It does NOT feel like two years since I wrote this blog post about Malorie Blackman becoming Children’s Laureate and this one about why I think she was a great choice, let alone four years since I wrote this blog post about Julia Donaldson becoming Children’s Laureate.
Anyway, today, as many of you probably know, Chris Riddell was named the new Children’s Laureate in a ceremony at BAFTA. I’d hoped to attend, but got snarled up with work stuff in the office, and so, very sadly, I didn’t make it.
I know I’ve been around the block a bit, but, once again, it’s just lovely to see someone I’ve had a publishing relationship with in this role. I first published Chris with Paul Stewart when Macmillan released their hilarious Muddle Earth books. (I am smiling all over again at memories of the Lord of the Teaspoons and the wizards Eric the Mottled, Ernie the Shrivelled, Melyvn the Mauve and Colin the Nondescript.)
I then acquired for Macmillan from Chris the lovely, quirky Ottoline books and some picture books too.
When we came to look for an illustrator for the covers and chapter header for Nosy Crow’s Witchworld and the forthcoming Witchmyth and Witchwild, Chris was the very first person to spring to mind. He did a fantastic job, and, with characteristic generosity, threw in some character illustrations that we used at the beginnings of the books. With their black and neon covers, and their neon-sprayed page edges, they’re really handsome books.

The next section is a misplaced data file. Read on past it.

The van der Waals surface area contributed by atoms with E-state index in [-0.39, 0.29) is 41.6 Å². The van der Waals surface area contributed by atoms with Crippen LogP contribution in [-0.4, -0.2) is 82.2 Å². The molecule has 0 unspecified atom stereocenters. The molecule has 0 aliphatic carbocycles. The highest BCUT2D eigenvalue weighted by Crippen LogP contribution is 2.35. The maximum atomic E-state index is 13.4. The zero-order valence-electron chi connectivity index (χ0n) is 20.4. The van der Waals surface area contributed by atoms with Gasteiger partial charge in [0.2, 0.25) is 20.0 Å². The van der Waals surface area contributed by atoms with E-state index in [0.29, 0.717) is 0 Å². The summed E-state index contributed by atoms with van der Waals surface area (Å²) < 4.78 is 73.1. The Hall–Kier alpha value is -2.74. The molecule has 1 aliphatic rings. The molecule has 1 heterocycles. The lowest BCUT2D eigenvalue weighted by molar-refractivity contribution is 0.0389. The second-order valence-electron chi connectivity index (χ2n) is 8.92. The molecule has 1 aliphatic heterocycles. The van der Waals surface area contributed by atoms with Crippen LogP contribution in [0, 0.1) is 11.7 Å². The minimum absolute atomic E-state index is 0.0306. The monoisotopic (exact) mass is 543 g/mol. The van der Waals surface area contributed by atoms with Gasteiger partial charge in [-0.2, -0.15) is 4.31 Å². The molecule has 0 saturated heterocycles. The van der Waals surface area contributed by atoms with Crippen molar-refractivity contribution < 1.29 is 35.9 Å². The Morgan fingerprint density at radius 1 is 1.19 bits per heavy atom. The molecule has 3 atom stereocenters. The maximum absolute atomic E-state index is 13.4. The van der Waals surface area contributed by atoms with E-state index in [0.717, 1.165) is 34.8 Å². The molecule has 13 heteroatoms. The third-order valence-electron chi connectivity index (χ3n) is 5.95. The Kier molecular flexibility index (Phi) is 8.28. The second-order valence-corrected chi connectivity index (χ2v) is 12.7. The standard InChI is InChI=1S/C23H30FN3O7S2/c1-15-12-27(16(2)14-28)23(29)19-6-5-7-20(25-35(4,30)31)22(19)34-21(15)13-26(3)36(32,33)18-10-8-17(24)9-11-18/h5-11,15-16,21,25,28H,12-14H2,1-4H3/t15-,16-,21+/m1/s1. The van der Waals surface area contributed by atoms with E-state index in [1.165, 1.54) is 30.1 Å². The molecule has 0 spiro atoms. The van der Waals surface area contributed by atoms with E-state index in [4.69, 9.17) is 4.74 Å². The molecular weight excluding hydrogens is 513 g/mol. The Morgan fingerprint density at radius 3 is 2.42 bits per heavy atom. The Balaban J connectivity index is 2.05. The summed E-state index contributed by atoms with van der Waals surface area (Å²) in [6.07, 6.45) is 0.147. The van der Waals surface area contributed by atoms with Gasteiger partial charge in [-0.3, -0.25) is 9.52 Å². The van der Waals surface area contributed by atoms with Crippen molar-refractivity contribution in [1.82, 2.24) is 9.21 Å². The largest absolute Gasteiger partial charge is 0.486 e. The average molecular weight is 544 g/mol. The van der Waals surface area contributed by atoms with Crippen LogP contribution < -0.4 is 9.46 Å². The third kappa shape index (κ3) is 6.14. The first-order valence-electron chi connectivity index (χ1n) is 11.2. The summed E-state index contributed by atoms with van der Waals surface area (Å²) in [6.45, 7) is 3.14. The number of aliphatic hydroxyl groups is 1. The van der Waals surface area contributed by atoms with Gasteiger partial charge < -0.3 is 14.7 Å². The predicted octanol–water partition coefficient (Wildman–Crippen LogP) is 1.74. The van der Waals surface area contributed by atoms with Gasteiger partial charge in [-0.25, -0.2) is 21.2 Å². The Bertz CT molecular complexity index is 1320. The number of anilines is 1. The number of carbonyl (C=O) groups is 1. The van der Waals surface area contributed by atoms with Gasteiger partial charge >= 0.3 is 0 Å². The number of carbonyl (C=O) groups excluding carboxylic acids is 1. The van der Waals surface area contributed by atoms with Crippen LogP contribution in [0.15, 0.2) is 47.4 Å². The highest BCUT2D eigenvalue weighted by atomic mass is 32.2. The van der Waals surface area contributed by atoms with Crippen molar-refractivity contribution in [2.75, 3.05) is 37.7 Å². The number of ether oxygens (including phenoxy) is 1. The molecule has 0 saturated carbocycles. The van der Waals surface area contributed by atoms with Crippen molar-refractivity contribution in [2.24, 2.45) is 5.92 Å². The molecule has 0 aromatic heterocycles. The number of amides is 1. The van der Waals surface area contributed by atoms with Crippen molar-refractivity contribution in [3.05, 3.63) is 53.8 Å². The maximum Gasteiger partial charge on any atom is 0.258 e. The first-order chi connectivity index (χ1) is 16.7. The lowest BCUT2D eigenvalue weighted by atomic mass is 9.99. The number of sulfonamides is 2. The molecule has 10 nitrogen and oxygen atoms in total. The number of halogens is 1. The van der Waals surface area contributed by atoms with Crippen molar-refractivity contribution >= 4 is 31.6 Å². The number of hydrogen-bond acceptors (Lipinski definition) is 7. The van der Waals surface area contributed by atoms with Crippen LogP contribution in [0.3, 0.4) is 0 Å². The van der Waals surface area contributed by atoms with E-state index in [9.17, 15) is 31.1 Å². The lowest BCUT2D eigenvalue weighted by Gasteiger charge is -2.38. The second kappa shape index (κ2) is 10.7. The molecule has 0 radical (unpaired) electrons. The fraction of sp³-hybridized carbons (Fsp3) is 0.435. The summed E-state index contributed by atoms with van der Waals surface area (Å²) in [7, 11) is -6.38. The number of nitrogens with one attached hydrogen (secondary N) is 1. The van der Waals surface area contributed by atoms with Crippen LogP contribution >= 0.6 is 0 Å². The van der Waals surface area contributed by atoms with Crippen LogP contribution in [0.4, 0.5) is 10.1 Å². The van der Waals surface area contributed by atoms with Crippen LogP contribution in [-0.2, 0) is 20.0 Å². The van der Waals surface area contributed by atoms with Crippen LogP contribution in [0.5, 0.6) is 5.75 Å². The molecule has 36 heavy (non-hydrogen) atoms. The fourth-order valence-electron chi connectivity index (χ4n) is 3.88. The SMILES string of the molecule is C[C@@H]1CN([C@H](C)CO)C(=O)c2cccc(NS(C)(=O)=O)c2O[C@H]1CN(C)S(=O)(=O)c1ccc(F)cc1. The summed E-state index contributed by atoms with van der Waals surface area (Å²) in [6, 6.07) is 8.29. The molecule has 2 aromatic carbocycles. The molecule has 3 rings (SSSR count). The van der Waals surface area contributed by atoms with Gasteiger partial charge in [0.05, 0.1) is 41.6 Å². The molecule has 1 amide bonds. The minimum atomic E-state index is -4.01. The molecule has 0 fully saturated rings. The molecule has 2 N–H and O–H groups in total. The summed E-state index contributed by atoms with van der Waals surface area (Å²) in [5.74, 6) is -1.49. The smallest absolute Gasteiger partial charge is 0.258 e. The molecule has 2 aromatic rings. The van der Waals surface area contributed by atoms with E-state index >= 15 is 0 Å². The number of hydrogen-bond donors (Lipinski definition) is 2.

Witchworld and a proof cover of Witchmyth
In the context of the growing emphasis of the need to acknowledge illustrators, with the #picturesmeanbusiness campaign leading the charge, it’s great, of course, to have someone as capable at both illustrating and writing as Chris Riddell. That complete fusion of verbal and visual imagination result in some of his most arresting ideas, like William Cabbage in the Costa prize-winning Goth Girl, who becomes visible as he pulls away from the wall he’s been leaning against and “the yellow wallpaper … rippled like the surface of a pond”. William has, he says, “a way with blending in with my surroundings. It’s called chameleon syndrome.”
William Cabbage, a boy with chameleon syndrome
Sophisticated and witty, the books Chris writes as well as illustrates have the parent who is reading aloud as much as the child as their intended audience, and he embraces parody and wide-ranging references in his books in a way that reflects his trenchant political cartoons in the Observer.
Chris has already declared his focus on visual literacy and creativity, and will emphasise the meditative pleasure of creating a drawing every day.
His website is a witty delight (I have just finished laughing at She Stoops to Conkers in the Illustrations to Unwritten Books section, and he posts new pictures regularly on Twitter.
You can read more about his appointment here.